“Toes in the Water…”

Now that I have been able to accomplish some very good stuff by putting in the extra effort, I can relax a bit.  By planning ahead, communicating, working extra, and training – I can have that Beach Time that I wanted.  I was able to have the peace of mind needed to really take a vacation.  Taking a break from work sometimes requires going the extra mile just before the break happens, but it is well worth it if you don’t have to think about work at all while on vacation.

Gettin’ Skewled

Observe and Report

This month we get to frolic in our memories of school days.  Thanks to HeadMaster Robert Davis (Blog | @SQLSoldier), we are entreated to a little detention while we figure out how we best learn.  I don’t have any idea how to learn in detention so I skipped out and headed to a more convenient place to think about learning.  I won’t share that location since I don’t want the truant officers showing up to haul me back to detention hall.

We were given a whole lot of restriction on this topic.  I am going to take a much broader approach with the topic since the topic applies to so many facets of being a SQL professional.  I will try to entreat each of the options that were listed out in the TSQL2SDAY invite by Robert Davis.

  1. How do you learn?
  2. How do you teach?
  3. What are you learning or teaching?
  4. Coup de gras post – Learn something new and Tell us about it.

I will try to answer each of these topics through one common theme with two principles “Observe and Report.”

How do you learn?

For me, learning actually comes in a lot of ways.  I think the most prevalent is through observing others.  Frankly, the term observing could be taken rather broadly or more acutely.  I think of observe more literally in the sense that I witness something and pay close attention to it.  At least I try to pay close attention.

Some times I may see something that appears like it is a good thing to know, but only witnessed it from a cursory perspective.  When that happens, I try to re-encounter the event so I can observe it more specifically.

When there is close attention to detail for such an event, it sticks just a little better.  To make the learning more permanent, one needs to practice that observation.  (It is starting to sound a little like the scientific process here.)  After I have observed such an event that requires my attention, I will try to implement it in some fashion.  Reproduce whatever it was supposed to be learned.  This will breed a higher level of consistency as well as knowledge permanence.  To bring us to the next level and internalize the learning even further, one must teach the principle or at least share it so somebody else can learn.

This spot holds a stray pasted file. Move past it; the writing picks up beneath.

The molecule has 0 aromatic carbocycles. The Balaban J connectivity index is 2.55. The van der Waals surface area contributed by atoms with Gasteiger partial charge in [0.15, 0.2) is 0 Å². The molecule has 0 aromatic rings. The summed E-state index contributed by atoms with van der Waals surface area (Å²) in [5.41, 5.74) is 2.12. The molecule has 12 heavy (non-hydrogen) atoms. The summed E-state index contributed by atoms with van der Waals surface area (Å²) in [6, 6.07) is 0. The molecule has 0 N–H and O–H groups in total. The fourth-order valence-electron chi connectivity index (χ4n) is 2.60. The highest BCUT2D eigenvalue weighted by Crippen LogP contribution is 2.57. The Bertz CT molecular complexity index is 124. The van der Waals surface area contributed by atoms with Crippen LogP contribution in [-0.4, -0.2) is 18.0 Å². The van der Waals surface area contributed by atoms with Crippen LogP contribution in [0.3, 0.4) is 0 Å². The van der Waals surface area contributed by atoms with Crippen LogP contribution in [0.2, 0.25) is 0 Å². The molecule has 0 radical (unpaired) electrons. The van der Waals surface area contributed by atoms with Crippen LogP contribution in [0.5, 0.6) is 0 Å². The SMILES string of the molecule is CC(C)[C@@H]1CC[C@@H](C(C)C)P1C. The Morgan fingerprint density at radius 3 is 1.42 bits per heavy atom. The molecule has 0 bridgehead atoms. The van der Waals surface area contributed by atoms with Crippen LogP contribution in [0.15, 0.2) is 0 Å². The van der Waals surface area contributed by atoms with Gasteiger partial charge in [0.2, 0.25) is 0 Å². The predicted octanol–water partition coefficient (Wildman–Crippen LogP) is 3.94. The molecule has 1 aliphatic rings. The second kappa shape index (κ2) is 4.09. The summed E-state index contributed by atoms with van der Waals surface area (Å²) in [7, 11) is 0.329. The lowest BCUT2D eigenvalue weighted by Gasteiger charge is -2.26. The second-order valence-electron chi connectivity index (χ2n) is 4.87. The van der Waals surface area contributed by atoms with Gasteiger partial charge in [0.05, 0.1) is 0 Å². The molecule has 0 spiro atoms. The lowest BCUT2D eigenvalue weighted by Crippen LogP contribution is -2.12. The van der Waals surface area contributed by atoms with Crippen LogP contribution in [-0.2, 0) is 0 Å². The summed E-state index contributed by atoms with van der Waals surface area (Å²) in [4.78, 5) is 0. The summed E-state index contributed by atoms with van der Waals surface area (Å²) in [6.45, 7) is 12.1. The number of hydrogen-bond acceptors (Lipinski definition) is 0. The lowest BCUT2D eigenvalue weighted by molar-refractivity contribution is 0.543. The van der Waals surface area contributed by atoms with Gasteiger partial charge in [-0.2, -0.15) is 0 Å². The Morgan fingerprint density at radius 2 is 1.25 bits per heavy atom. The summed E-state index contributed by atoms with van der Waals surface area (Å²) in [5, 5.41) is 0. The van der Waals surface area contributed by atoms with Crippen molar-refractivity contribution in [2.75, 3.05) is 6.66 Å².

How do you teach?

The answer to this question is simple – It Depends.  The situation should help to determine the method.  Sometimes it may just require that a demonstration be performed.  Others may require explaining the lesson to be learned in various forms.  While yet others may require that some hands-on time be done.

I was taught that you don’t truly know the topic until you have taught it.  It is when you teach or share with somebody else that you internalize the lesson the most.  That isn’t to say that you know the topic perfectly and can answer any and all questions on the topic.

Who dares to teach must never cease to learn.  ~John Cotton Dana

As an IT professional / DBA, it is imperative that one learn all the time.  When one gives back by teaching others what s/he has learned – one learns considerable more and also becomes more respected.  The skills that pertain to being a DBA become more apparent and one is able to perform the duties associated with the job more easily.

What am I learning or teaching?

Now the questions start to get a bit harder.  It is a bit harder, in that most of what I learn professionally these days I try to share what I learn on my blog – at least what I learn professionally.  A lot of what I am learning lately is merely along the lines of troubleshooting Windows 7 to make things work as they should.  There have been quite a few nuances learned.  Now if only I could learn how to fix the USB keyboard bug in Win 7.